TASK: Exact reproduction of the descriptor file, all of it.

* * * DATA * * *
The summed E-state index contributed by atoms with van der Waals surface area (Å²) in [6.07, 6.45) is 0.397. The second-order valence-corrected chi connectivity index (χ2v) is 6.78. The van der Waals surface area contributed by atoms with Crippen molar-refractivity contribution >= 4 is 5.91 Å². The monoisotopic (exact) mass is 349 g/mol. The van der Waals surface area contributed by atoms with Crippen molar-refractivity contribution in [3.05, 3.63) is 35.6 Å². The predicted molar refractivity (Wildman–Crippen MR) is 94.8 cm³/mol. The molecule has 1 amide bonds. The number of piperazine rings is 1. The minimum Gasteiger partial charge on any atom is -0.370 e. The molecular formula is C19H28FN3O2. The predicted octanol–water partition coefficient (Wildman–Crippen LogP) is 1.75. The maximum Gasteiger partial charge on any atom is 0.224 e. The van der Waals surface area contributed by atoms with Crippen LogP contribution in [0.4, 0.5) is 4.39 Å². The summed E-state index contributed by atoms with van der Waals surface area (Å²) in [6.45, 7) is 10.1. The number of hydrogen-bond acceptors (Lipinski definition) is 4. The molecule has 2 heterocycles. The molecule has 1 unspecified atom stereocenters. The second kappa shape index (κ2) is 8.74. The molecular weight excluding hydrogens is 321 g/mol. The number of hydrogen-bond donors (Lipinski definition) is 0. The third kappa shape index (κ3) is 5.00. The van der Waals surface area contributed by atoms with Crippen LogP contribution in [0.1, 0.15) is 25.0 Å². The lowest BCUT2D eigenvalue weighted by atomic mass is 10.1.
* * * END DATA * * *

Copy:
The summed E-state index contributed by atoms with van der Waals surface area (Å²) in [6.07, 6.45) is 0.397. The second-order valence-corrected chi connectivity index (χ2v) is 6.78. The van der Waals surface area contributed by atoms with Crippen molar-refractivity contribution >= 4 is 5.91 Å². The monoisotopic (exact) mass is 349 g/mol. The van der Waals surface area contributed by atoms with Crippen molar-refractivity contribution in [3.05, 3.63) is 35.6 Å². The predicted molar refractivity (Wildman–Crippen MR) is 94.8 cm³/mol. The molecule has 1 amide bonds. The number of piperazine rings is 1. The minimum Gasteiger partial charge on any atom is -0.370 e. The molecular formula is C19H28FN3O2. The predicted octanol–water partition coefficient (Wildman–Crippen LogP) is 1.75. The maximum Gasteiger partial charge on any atom is 0.224 e. The van der Waals surface area contributed by atoms with Crippen LogP contribution in [0.4, 0.5) is 4.39 Å². The summed E-state index contributed by atoms with van der Waals surface area (Å²) in [6.45, 7) is 10.1. The number of hydrogen-bond acceptors (Lipinski definition) is 4. The molecule has 2 heterocycles. The molecule has 1 unspecified atom stereocenters. The second kappa shape index (κ2) is 8.74. The molecular weight excluding hydrogens is 321 g/mol. The number of hydrogen-bond donors (Lipinski definition) is 0. The third kappa shape index (κ3) is 5.00. The van der Waals surface area contributed by atoms with Crippen LogP contribution in [0.1, 0.15) is 25.0 Å². The lowest BCUT2D eigenvalue weighted by atomic mass is 10.1.